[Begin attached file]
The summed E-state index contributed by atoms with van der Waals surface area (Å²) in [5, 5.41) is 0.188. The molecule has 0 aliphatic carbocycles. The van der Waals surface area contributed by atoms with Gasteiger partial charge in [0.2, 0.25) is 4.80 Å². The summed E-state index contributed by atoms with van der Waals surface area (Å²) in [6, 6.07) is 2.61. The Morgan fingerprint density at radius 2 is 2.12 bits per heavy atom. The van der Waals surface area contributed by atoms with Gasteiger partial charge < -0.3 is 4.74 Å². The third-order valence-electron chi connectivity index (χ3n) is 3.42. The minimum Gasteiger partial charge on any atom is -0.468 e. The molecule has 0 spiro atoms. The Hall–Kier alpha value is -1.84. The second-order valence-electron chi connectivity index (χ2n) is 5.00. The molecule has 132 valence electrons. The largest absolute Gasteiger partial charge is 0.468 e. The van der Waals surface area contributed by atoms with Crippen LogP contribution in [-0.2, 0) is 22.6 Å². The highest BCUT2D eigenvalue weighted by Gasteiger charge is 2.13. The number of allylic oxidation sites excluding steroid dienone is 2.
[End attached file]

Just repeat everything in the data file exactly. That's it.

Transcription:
The summed E-state index contributed by atoms with van der Waals surface area (Å²) in [5, 5.41) is 0.188. The molecule has 0 aliphatic carbocycles. The van der Waals surface area contributed by atoms with Gasteiger partial charge in [0.2, 0.25) is 4.80 Å². The summed E-state index contributed by atoms with van der Waals surface area (Å²) in [6, 6.07) is 2.61. The Morgan fingerprint density at radius 2 is 2.12 bits per heavy atom. The van der Waals surface area contributed by atoms with Gasteiger partial charge < -0.3 is 4.74 Å². The third-order valence-electron chi connectivity index (χ3n) is 3.42. The minimum Gasteiger partial charge on any atom is -0.468 e. The molecule has 0 spiro atoms. The Hall–Kier alpha value is -1.84. The second-order valence-electron chi connectivity index (χ2n) is 5.00. The molecule has 132 valence electrons. The largest absolute Gasteiger partial charge is 0.468 e. The van der Waals surface area contributed by atoms with Crippen LogP contribution in [-0.2, 0) is 22.6 Å². The highest BCUT2D eigenvalue weighted by Gasteiger charge is 2.13. The number of allylic oxidation sites excluding steroid dienone is 2.